A Unique Family Event in Wooli – Goanna Pulling Championships


This year on Sunday, 30 September, Wooli will play host to the 33rd annual Australian Goanna Pulling Championships.

You may ask what this is all about and Warning Spoiler Alert – there are no actual goannas used during this family friendly festival in Wooli.

The Australian Goanna Pulling Championships is where two combatants face off on all fours on Goanna Mountain for a tug of war style competition. There are weight categories for the men’s and women’s event for the chance to win the prized belt and prize money.

This flagship event is a popular draw card for the sleepy, yet stunning coastal town of Wooli in Northern New South Wales. It attracts upwards of 3,000 visitors to the town every October Long Weekend.

Commencing at 9am the fun packed day includes age & novelty races for all to participate. Stand back and watch in amazement as the woodchoppers demonstrate their precision chopping skills and individual events.

This truly is a unique event that is fun for the whole family. Other events include:

  • Tug of war Brick carrying races
  • North Coast Axeman event
  • Sprint age races
  • Market stalls
  • Food & beverage stalls
  • Carnival rides
  • Live Music

The whole Wooli community turns out for this event and is only made possible with the support of the Wooli Rural Fire Service, Wooli SES and Wooli Volunteer Marine Rescue as well as the wider Clarence Valley region.

For further information, visit



37 Beaches in 3 days in the Wooli Area

Some might think it impossible but we now know better.

Last week, in order to help fill this fabulous new website with useful information, I volunteered to visit every Clarence Valley beach. I would photograph them, scribble down some observations, and who knows, perhaps enjoy a sneaky surf at some out of the way locations.

“Shouldn’t take more than couple of days,” I confidently told wife Jen, who gave me a pitying “You haven’t really thought this through” look… Pity turned into something else when I told her she’d been volunteered as my accomplice for the gig.

Reflecting the ocean

There’s probably between 40 to 50 beaches in the Clarence Valley, but beaches are amorphous things: tides shift around, sand moves from one end to the other. Sometimes it’s hard to know where one beach ends and another begins. Some of the spots on the list we’d been given weren’t even beaches – they were headlands or creek mouths.

Some beaches are easy to classify, others resist being put into neat boxes.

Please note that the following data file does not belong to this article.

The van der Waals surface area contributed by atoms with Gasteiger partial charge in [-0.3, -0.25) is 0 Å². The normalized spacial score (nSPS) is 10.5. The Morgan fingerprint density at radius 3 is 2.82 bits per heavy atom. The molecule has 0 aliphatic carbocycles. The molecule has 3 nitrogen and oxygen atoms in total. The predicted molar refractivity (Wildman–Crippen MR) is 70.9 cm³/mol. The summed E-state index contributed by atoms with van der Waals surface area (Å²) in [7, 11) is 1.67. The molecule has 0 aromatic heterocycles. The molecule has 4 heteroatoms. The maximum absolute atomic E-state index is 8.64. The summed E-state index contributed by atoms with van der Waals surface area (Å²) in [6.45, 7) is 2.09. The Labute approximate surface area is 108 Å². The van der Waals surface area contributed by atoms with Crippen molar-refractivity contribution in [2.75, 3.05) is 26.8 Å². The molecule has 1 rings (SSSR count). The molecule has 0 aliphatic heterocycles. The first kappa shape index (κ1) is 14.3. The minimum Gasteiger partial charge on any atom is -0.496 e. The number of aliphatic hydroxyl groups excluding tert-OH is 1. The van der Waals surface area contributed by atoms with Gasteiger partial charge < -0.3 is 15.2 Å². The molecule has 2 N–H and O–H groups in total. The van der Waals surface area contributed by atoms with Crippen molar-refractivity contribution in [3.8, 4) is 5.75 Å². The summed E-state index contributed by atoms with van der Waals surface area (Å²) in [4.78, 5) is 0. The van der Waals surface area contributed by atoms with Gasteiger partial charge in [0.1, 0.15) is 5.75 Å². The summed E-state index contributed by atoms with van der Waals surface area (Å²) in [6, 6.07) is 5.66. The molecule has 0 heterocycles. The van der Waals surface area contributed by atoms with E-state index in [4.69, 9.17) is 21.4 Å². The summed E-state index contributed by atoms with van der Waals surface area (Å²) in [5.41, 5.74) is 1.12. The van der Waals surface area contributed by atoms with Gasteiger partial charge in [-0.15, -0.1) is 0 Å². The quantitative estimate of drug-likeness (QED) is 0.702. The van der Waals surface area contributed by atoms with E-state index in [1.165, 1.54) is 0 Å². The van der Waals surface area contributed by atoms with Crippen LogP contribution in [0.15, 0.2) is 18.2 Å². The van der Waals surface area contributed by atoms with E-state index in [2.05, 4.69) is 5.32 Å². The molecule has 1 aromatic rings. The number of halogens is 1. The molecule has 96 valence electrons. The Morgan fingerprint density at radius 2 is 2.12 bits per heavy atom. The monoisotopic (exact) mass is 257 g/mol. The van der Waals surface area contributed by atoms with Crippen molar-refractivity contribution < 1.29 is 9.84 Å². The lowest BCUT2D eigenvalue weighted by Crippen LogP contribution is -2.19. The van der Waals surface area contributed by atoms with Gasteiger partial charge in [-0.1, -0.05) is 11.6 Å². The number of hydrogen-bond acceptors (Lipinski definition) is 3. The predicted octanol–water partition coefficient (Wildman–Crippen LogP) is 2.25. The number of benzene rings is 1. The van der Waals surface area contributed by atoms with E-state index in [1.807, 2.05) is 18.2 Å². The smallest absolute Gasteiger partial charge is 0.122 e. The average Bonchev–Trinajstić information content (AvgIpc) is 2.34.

Anyway, myself and my long-suffering, incredibly patient and kind accomplice wife ticked off 36 beaches and coastal hotspots in three days. It was a whirlwind of hastily scribbled notes, dusty back beach tracks, walking up sand dunes, marching purposefully down to far ends of various sandy stretches, and many anxious glances at approaching clouds that might render the next beach less photogenic.

We spent the first morning around the Iluka stretch, and were blown away by some of the quieter places: Woody Head in particular was astonishing, and had a real North Straddie vibe to it.

That arvo, I left Jen at home and went into Yamba to shoot the town beaches. Towards the end of the expedition, I managed to roll my ankle on a small boulder at Convent Beach. Ignoring it, I went and roamed Pippi Beach, which was stubbornly refusing to reveal its best angles to my camera no matter where me and my increasingly painful foot hobbled to.

Redcliff beaches
Later that night, as I rested a bag of frozen peas on my ankle, I congratulated Jen on her promotion to head photographer and note-taker. “I wish I could join you on tomorrow’s hike from Mara Creek to Red Cliff,” I said as I stuffed another pain-relieving chocolate into my gob, “but I’ll drive around and pick you up in the afternoon.”

Jen was more than happy (relieved?) to fly solo in this assignment and capture those special places. After picking her up at Red Cliff’s expansive campground that afternoon, I limped around Brooms Head and the utterly gorgeous Sandon River. It had been a huge day, and by the time we returned home that night, we were beyond buggered. Even a vegieburger (with egg) and pineapple fritter and Ginger beer from Wato’s in Yamba barely revived us.

But if we thought day two was big, day three was a monster. Minnie Water, Diggers Camp and Wooli for starters, all with their own headlands and back beaches needing to be traversed.

But good lord, what a string of pearls these places are! And we experienced them in the most sublime conditions: achingly beautiful ocean, sparkling under near-cloudless skies.

Just when we thought, “Oh, this is the best beach ever!”, we’d head to the next beach and, “hang on, maybe this one is better still?”.

By lunchtime (spent in Diggers Camp’s Boorkoom campground) we were feeling a little punch drunk – reeling from the overload. Just how many special spots can there BE in one Local Government Area? How many more tracks can wind around verdant headlands? How many more back beach vistas can be framed by perfectly placed Pandanus trees? How many more picnic tables and shelters and barbecue facilities can be so freely available? And WHERE ARE ALL THE PEOPLE? Sure, it was a weekday, but apart from the town beaches and the larger campsites, WE HAD SOME OF THE MOST GORGEOUS STRETCHES OF COAST ON GOD’S GREEN EARTH ALL TO OUR FRICKEN SELVES!

Stunning Stony Beach
Honestly, it’s just ridiculous.

Anyway, back to the mission. After doing Wooli, we had just a few final beaches to cover.

We drove back out to the Pacific Highway, then south for a while, then back to the coast for the last two beaches on the list.

I’m not going to tell you the names of these beaches – they’re not secrets, and they’re listed on the site – but for reasons I can’t explain, to name them here feels somehow a betrayal.

One beach was several kilometres long and straight, hard-packed sand stretching off to the south, into the great beyond.

The other beach was a smaller affair, two hundred metres of curve, fringed by she-oaks, soft, pebbly sand, a semi-attached island on its southern flank, a few kids’ swings hanging from trees, a few hardy campers, all kicking back in the late arvo light.

I stopped to take a photo of one of the swings. Nearby was a bloke in his 60s, on his own, leaning on his truck. I was momentarily interrupting his view of the ocean so I wanted to let him know I was respectful of his presence. I nodded g’day. He nodded back.

Secluded Pebbly Beach

I got the photo I wanted, then moved on quickly to let old mate get back to his peace and quiet, but before I got out of his field of vison, I turned and nodded goodbye, and he did the same. They were the quickest of g’days and goodbyes, but they were perfect, easy moments of acknowledgement and recognition.

And it was a great way draw our mad mission to an end, because we’d been saying the quickest of g’days and goodbyes to lots of special beaches over the last three days.

Actually, not so much goodbye, more like we’ll see you again soon.